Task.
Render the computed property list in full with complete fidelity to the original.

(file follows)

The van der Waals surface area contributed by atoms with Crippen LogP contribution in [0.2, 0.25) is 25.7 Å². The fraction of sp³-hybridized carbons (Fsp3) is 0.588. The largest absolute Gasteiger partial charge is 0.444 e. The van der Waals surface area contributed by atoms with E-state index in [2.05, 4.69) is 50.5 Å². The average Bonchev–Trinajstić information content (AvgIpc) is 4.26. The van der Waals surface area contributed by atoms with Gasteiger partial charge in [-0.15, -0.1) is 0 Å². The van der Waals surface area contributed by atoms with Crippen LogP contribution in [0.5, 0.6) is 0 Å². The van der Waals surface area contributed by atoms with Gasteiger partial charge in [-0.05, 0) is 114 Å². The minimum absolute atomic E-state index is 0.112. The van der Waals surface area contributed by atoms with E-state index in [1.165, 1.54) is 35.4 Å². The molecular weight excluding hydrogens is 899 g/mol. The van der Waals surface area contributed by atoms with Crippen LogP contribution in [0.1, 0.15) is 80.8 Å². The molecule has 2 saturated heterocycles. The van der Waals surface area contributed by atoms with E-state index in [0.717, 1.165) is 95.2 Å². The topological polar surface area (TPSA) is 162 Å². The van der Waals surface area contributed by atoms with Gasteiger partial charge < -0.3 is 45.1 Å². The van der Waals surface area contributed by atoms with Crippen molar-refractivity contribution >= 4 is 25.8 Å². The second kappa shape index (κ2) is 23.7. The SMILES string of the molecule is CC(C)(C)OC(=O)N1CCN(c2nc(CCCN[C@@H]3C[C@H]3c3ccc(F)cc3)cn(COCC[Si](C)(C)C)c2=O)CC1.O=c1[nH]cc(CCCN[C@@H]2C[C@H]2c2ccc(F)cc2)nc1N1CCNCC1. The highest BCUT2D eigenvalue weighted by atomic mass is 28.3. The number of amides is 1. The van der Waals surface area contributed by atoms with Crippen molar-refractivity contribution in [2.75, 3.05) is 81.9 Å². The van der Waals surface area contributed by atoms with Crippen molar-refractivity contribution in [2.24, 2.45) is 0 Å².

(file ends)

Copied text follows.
The van der Waals surface area contributed by atoms with Crippen LogP contribution in [0.2, 0.25) is 25.7 Å². The fraction of sp³-hybridized carbons (Fsp3) is 0.588. The largest absolute Gasteiger partial charge is 0.444 e. The van der Waals surface area contributed by atoms with E-state index in [2.05, 4.69) is 50.5 Å². The average Bonchev–Trinajstić information content (AvgIpc) is 4.26. The van der Waals surface area contributed by atoms with Gasteiger partial charge in [-0.15, -0.1) is 0 Å². The van der Waals surface area contributed by atoms with Crippen LogP contribution in [0.5, 0.6) is 0 Å². The van der Waals surface area contributed by atoms with Gasteiger partial charge in [-0.05, 0) is 114 Å². The minimum absolute atomic E-state index is 0.112. The van der Waals surface area contributed by atoms with E-state index in [1.165, 1.54) is 35.4 Å². The molecular weight excluding hydrogens is 899 g/mol. The van der Waals surface area contributed by atoms with Crippen LogP contribution in [0.1, 0.15) is 80.8 Å². The molecule has 2 saturated heterocycles. The van der Waals surface area contributed by atoms with E-state index in [0.717, 1.165) is 95.2 Å². The topological polar surface area (TPSA) is 162 Å². The van der Waals surface area contributed by atoms with Gasteiger partial charge < -0.3 is 45.1 Å². The van der Waals surface area contributed by atoms with Crippen molar-refractivity contribution >= 4 is 25.8 Å². The second kappa shape index (κ2) is 23.7. The SMILES string of the molecule is CC(C)(C)OC(=O)N1CCN(c2nc(CCCN[C@@H]3C[C@H]3c3ccc(F)cc3)cn(COCC[Si](C)(C)C)c2=O)CC1.O=c1[nH]cc(CCCN[C@@H]2C[C@H]2c2ccc(F)cc2)nc1N1CCNCC1. The highest BCUT2D eigenvalue weighted by atomic mass is 28.3. The number of amides is 1. The van der Waals surface area contributed by atoms with Crippen molar-refractivity contribution in [2.75, 3.05) is 81.9 Å². The van der Waals surface area contributed by atoms with Crippen molar-refractivity contribution in [2.24, 2.45) is 0 Å².